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Brian Jones: The Stone that Fell

on Tue Jan 09, 2018 12:43 pm
This is a more compact version of a topic I set up on the Capitol Board from 2 Nov 2009 to 8 Feb 2010. I have only made use of my own posts. Many of the original YouTube links had been removed----I've managed to find satisfactory replacements for all but one. And since then I've had to replace another nine links. YouTube is a fickle animal, it seems.  


Let's start with this early footage of "Not Fade Away" with BJ on "vamper"...
In lieu of anything else, here is Brian's wiki page.

This thread was prompted by a book written by Graham Ride, who shared digs in Cheltenham with "Jonah" before he left for good for London, fame, fortune and a tragic decline. Called Foundation Stone, it's a brilliant read...

My interest in Brian Jones actually began in Cheltenham in 2007 when, thumbing through a copy of Country Life magazine in the hotel room (I must have been bored!) it mentioned in passing the house (in Eldorado Road) where Jones had spent his early years (whether he was born there I don't know*). So we went and had a look...
 




Cheltenham is still obviously a fairly snooty place as folks there even today are disparaging about Brian Jones. He was obviously no angel (he had a cruel streak) but for the town's main bookshop not to have anything about him (in 2007 at least) is scandalous. :=(
Nor did they have anything on Gustav Holst (the internationally famous composer of The Planets and even better things), who lived and worked in the Cheltenham area most of his life. Still, Holst's birthplace is a museum with a modest shop and admittedly there is little in print about him these days (just as scandalous, of course).

Just imagine it's 1967 and you're wandering through the crowds at Monterey and then suddenly ...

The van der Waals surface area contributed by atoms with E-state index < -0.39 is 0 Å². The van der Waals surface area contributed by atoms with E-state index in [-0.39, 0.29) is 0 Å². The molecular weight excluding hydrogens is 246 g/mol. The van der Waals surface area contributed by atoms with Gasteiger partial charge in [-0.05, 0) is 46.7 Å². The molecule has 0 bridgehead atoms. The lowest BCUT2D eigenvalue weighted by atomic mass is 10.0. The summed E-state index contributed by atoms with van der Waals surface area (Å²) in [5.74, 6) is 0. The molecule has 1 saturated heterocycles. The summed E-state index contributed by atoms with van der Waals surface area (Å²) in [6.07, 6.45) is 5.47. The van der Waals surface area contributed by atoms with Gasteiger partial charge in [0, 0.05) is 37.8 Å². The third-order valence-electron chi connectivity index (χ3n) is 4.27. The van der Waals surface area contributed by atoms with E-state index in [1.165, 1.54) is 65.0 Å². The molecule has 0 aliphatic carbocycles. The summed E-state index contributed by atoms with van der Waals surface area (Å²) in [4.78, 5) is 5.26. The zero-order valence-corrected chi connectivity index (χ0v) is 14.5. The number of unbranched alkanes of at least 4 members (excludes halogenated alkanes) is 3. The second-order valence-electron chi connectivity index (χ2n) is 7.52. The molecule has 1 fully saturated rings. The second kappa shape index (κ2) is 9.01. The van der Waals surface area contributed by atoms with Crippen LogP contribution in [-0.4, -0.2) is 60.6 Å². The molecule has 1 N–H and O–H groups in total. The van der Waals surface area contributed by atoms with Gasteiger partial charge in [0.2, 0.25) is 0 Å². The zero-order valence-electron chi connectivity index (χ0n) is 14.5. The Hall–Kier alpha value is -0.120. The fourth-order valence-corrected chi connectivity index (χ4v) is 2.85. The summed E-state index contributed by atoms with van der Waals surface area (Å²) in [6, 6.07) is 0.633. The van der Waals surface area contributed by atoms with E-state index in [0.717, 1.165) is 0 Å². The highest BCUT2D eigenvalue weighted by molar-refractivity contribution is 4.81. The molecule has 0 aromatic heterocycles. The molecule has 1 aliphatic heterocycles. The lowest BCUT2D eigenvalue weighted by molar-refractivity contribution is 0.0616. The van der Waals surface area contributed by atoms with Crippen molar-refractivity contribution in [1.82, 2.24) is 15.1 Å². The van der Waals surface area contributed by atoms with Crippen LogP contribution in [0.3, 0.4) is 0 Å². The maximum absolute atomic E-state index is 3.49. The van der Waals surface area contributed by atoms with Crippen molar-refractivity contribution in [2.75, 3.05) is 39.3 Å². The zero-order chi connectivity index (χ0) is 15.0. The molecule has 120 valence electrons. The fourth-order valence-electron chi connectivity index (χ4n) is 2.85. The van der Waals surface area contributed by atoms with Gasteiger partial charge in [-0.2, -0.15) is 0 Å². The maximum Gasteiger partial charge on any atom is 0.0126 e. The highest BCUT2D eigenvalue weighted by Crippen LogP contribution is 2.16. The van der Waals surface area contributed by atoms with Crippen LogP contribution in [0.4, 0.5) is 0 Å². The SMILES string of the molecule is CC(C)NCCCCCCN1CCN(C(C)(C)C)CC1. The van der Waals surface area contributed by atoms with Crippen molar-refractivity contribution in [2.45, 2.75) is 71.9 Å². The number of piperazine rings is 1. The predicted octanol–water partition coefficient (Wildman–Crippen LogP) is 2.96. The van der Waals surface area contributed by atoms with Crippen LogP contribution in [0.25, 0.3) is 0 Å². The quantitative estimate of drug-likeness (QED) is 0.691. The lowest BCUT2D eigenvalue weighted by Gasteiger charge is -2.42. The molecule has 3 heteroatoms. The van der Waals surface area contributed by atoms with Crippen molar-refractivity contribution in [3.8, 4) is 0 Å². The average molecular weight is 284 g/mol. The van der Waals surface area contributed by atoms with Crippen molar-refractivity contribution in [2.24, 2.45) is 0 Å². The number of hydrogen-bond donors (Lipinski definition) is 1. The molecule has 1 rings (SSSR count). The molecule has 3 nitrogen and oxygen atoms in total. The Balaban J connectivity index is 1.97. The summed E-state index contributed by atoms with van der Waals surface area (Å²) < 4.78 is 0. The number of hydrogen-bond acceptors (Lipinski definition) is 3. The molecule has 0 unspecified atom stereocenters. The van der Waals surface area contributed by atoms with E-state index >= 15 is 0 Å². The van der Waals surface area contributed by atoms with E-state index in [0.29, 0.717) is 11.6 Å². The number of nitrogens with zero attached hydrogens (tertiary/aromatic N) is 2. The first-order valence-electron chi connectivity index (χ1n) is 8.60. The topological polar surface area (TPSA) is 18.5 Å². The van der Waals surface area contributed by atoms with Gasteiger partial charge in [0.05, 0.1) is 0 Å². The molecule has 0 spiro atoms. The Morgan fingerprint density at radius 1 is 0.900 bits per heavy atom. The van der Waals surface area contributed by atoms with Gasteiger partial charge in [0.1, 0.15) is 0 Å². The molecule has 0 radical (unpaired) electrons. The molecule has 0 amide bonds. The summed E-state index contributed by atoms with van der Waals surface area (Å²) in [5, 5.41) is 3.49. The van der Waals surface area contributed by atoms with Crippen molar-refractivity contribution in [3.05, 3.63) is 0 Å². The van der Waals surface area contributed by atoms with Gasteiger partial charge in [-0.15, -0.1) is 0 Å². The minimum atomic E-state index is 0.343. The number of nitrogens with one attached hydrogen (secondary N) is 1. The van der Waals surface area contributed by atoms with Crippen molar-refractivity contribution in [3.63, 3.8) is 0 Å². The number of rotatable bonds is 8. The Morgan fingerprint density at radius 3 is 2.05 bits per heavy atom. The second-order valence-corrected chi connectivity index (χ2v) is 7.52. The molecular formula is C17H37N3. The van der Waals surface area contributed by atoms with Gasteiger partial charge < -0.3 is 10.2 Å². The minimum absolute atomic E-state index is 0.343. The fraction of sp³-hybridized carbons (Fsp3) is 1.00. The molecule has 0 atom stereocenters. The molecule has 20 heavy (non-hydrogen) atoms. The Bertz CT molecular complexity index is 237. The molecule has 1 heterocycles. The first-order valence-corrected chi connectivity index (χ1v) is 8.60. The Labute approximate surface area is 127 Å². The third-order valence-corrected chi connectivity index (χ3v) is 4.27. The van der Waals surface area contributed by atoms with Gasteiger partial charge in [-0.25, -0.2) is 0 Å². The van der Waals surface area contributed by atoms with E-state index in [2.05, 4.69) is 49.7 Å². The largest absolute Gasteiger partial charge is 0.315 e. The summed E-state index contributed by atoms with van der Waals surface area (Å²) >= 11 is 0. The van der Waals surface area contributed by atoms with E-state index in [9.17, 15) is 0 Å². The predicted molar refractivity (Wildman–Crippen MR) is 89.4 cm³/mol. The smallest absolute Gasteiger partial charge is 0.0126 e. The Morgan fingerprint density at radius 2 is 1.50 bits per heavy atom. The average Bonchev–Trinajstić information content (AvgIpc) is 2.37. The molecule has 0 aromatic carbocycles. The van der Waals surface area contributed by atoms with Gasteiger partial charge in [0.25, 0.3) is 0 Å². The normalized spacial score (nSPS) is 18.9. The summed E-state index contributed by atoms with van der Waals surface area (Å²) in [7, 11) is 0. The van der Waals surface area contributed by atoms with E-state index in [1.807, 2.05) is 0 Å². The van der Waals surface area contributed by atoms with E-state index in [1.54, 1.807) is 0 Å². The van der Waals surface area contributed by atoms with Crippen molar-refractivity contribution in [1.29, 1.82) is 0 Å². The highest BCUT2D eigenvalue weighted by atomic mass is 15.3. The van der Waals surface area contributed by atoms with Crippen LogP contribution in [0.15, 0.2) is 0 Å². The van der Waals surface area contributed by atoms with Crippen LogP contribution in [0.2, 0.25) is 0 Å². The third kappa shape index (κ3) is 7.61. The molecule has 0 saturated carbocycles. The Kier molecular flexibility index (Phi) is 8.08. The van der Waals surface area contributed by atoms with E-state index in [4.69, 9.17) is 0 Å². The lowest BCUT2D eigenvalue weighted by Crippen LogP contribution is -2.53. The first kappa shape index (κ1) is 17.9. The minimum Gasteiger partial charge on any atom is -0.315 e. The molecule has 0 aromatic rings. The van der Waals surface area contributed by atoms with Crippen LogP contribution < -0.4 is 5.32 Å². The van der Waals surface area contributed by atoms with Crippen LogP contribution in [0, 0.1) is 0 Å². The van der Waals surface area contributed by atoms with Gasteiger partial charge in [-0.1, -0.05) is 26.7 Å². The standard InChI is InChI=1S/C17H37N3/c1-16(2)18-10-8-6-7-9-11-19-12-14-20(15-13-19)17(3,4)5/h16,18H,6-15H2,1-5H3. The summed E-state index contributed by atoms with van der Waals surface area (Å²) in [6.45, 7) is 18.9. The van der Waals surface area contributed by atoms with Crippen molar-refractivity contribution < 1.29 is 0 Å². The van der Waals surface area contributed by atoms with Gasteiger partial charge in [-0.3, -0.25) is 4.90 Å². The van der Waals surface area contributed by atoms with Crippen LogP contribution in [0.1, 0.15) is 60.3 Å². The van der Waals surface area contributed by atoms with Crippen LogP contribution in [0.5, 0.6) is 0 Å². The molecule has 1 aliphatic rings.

Brian would introduce Jimi onstage.
Eric Burdon & The Animals did a song about the festival. Check out the line about BJ at 1:51.
I remember when Burdon's "Monterey" was played on BBC Radio One and Eric sang the lines "If you wanna find the truth in life, Don't pass music by", the DJ said this was pretentious twaddle or something----in the middle of the song! He forgot to add that it was music by Eric Burdon and all the other folks mentioned in the song that was making him a comfortable living. Prat.

Nothing like a "Little Red Rooster" to start your day...
Bottleneck guitar, according to teenage friend Graham Ride's book Foundation Stone, was one of Brian's great musical strengths, the others being blues harmonica and rhythm guitar. Jones used to be a jazz snob and had a massive vocabulary of guitars chords of all shapes and sizes. Of course, this didn't mean a jot in his work with the Stones. Even mouth harp and slide guitar didn't figure that much after the early days...
Brian had only a basic grasp of all the other instruments he played, in Ride's opinion. Basic it may have been, it all adds a fantastic dimension of colour to the Stones' first phase...

Does this belong in a "cover better than the original" thread? Maybe, thanks to Brian's forward-looking slide solo----"I Want To Be Your Man" was the perfect stepping, uh, stone to greater things but I just love the organ in the Beatles version... ;=)